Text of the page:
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[DotGNU]Port of a Java quantum fractal generator.

From: Adam Treat
Subject: [DotGNU]Port of a Java quantum fractal generator.
Date: Wed, 20 Nov 2002 13:41:38 -0500
User-agent: KMail/1.4.7

Hello All,

I've recently ported a Quantum Fractal generator to C#.  The port was 
instructive and revealed some interesting details about the CLR, Java and the 
C# compilers.  

The Java program consists of two pieces, the data engine which implements 
Java's Runnable interface and a Swing UI that controls the data and fashions 
a graphical representation.  The GUI is also responsible for start/stop/pause 
of the engine as well as configuration of important mathematical properities 
of the engine.  The program also allows the user to choose different color 
schemes for the fractal rendering.  I have duplicated all of this in the C# 

The C# port benefits from an order of magnitude speedup as well as less memory 
usage.  The lines of code have also been reduced by about 40%.  The C# UI is 
also significantly more responsive.

Some raw numbers:

Memory: C# - 7.5, Java - 12.9
Code: C# - 21K, Java -35K
Speed: Mono ~86239 dp/sec, Sun JDK1.4 ~9000 dp/sec

The C# port has two problems: lack of a few threading methods in Mono and lack 
of support for Qt API locking in Qt#.  Still, the port is much faster and 
more responsive than the Java/Swing version.  It is also double buffered and 
makes screenshots which make quite nice wallpapers :)

Because Mono does not currently support the Thread.Suspend and Thread.Resume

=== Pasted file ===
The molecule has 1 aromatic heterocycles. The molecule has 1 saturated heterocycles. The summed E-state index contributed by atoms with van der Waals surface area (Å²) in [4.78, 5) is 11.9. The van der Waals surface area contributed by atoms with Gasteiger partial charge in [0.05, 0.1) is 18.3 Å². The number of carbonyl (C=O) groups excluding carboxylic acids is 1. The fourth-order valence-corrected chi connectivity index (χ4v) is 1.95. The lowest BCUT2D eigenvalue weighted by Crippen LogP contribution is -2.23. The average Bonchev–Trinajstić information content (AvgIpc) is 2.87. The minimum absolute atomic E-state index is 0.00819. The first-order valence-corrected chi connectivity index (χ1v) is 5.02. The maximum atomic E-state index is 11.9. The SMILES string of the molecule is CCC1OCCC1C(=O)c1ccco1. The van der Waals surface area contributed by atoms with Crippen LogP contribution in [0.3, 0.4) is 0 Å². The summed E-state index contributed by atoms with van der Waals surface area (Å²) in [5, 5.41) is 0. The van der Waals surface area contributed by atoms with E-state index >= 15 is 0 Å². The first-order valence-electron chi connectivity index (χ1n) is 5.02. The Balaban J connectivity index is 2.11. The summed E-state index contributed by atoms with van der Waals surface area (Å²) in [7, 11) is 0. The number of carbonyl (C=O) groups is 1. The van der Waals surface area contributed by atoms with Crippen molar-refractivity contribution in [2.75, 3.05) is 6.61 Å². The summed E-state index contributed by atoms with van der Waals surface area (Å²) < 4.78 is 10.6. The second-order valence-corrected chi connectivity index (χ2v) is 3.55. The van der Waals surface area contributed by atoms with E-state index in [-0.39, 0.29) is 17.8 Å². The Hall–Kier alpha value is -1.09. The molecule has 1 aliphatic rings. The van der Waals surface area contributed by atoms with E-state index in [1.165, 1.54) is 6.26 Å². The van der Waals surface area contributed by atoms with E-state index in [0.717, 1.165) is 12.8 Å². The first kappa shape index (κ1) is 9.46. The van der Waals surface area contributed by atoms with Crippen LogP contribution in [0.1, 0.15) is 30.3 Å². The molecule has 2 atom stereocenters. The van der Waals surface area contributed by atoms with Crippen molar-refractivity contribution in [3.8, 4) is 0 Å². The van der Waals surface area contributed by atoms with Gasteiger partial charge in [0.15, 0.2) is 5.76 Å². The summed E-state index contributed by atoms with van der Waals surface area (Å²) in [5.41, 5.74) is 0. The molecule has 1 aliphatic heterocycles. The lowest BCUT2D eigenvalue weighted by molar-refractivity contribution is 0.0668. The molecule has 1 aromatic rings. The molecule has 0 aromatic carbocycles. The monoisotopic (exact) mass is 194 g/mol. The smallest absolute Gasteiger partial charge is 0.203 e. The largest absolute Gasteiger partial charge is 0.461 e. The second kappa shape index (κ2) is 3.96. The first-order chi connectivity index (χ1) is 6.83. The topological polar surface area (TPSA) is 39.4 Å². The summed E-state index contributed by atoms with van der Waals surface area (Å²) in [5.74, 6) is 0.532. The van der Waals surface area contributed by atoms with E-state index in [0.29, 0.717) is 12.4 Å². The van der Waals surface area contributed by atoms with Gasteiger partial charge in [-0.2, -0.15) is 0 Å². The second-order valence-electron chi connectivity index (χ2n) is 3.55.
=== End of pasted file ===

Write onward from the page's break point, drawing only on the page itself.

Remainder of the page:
methods, the program simply aborts the engine thread when paused and creates 
a new one when resumed.  An xlib async error is sometimes encountered 
(rarely) because Qt# does not lock the Qt library when the engine thread is 
updating the UI.

The port also revealed an interesting snapshot of the C# compilers, mcs, cscc, 
and csc.  Here are the numbers:

Comparison of compilers:

A. Portable.Net's CSCC -- 'cscc -o qf.exe -l Qt -O3 FractalViewer.cs 
QPaintBuffer.cs QuantumFractals.cs IQuantumFractal.cs'
        1. 1017675/51.455 = 19777.961
        2. 1023028/52.562 = 19463.262
        3. 1039391/51.836 = 20051.528

                ~19764.25 datapoints/second
                ~1.2 seconds to compile
B. Mono's MCS -- 'mcs -r Qt -o qf.exe FractalViewer.cs QPaintBuffer.cs 
QuantumFractals.cs IQuantumFractal.cs'

        1. 1112663/12.555 = 88623.098
        2. 1112760/13.218 = 84185.202
        3. 1102069/12.828 = 85911.210

                ~86239.84 datapoints/second
                ~7.2 seconds to compile
C. MS.NET's CSC  -- 'csc /out:qf.exe /r:/usr/local/lib/Qt.dll FractalViewer.cs 
QPaintBuffer.cs QuantumFractals.cs IQuantumFractal.cs'

        1. 1118354/13.167 = 84936.128
        2. 1114996/12.535 = 82378.722
        3. 1125364/13.026 = 86393.674

                ~84569.51 datapoints/second
                ~25 seconds to compile (note: am using wine to run the csc 
compiler so this 
isn't really fair ;)

At this point mcs and csc produce the same quality of code while cscc is 
faster.  I haven't tested csc under pure .NET.

Mono's JIT runs the CS port about an order of magnitude faster than the Java 
version using Sun's JDK 1.4 JIT.  Portable.Net is not capable of running the 
C# port do to the lack of threading implementation.  The port is much faster 
and more responsive than the Java/Swing version.

The original java project with complete source code can be found here:

Information on Quantum Fractals and the algorithms used to generate them can 
be found here:

The original paper that describes these fractals:

Ok, back to the regularly scheduled programming,


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